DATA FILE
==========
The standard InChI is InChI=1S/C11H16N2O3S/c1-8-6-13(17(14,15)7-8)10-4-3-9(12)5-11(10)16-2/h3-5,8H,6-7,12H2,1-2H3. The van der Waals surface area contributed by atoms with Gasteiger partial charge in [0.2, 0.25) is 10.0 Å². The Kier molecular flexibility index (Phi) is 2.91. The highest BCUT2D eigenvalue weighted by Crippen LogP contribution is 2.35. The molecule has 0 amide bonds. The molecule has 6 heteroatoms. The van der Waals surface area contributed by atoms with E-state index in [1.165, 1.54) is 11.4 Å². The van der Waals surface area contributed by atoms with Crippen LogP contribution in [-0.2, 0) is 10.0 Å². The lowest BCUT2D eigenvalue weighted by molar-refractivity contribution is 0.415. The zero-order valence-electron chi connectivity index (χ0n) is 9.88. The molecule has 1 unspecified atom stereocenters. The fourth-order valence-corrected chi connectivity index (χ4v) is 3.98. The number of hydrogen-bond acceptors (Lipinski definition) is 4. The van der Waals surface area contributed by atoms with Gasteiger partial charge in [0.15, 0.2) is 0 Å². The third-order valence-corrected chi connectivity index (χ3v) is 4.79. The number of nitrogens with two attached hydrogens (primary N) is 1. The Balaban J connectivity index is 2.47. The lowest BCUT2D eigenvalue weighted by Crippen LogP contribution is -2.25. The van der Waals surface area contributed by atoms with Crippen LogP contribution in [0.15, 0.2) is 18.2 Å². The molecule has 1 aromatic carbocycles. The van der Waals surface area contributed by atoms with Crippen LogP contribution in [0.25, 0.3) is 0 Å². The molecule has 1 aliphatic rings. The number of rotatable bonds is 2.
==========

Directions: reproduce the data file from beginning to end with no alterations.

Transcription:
The standard InChI is InChI=1S/C11H16N2O3S/c1-8-6-13(17(14,15)7-8)10-4-3-9(12)5-11(10)16-2/h3-5,8H,6-7,12H2,1-2H3. The van der Waals surface area contributed by atoms with Gasteiger partial charge in [0.2, 0.25) is 10.0 Å². The Kier molecular flexibility index (Phi) is 2.91. The highest BCUT2D eigenvalue weighted by Crippen LogP contribution is 2.35. The molecule has 0 amide bonds. The molecule has 6 heteroatoms. The van der Waals surface area contributed by atoms with E-state index in [1.165, 1.54) is 11.4 Å². The van der Waals surface area contributed by atoms with Crippen LogP contribution in [-0.2, 0) is 10.0 Å². The lowest BCUT2D eigenvalue weighted by molar-refractivity contribution is 0.415. The zero-order valence-electron chi connectivity index (χ0n) is 9.88. The molecule has 1 unspecified atom stereocenters. The fourth-order valence-corrected chi connectivity index (χ4v) is 3.98. The number of hydrogen-bond acceptors (Lipinski definition) is 4. The van der Waals surface area contributed by atoms with Gasteiger partial charge in [0.15, 0.2) is 0 Å². The third-order valence-corrected chi connectivity index (χ3v) is 4.79. The number of nitrogens with two attached hydrogens (primary N) is 1. The Balaban J connectivity index is 2.47. The lowest BCUT2D eigenvalue weighted by Crippen LogP contribution is -2.25. The van der Waals surface area contributed by atoms with Crippen LogP contribution in [0.15, 0.2) is 18.2 Å². The molecule has 1 aromatic carbocycles. The van der Waals surface area contributed by atoms with Crippen LogP contribution in [0.25, 0.3) is 0 Å². The molecule has 1 aliphatic rings. The number of rotatable bonds is 2.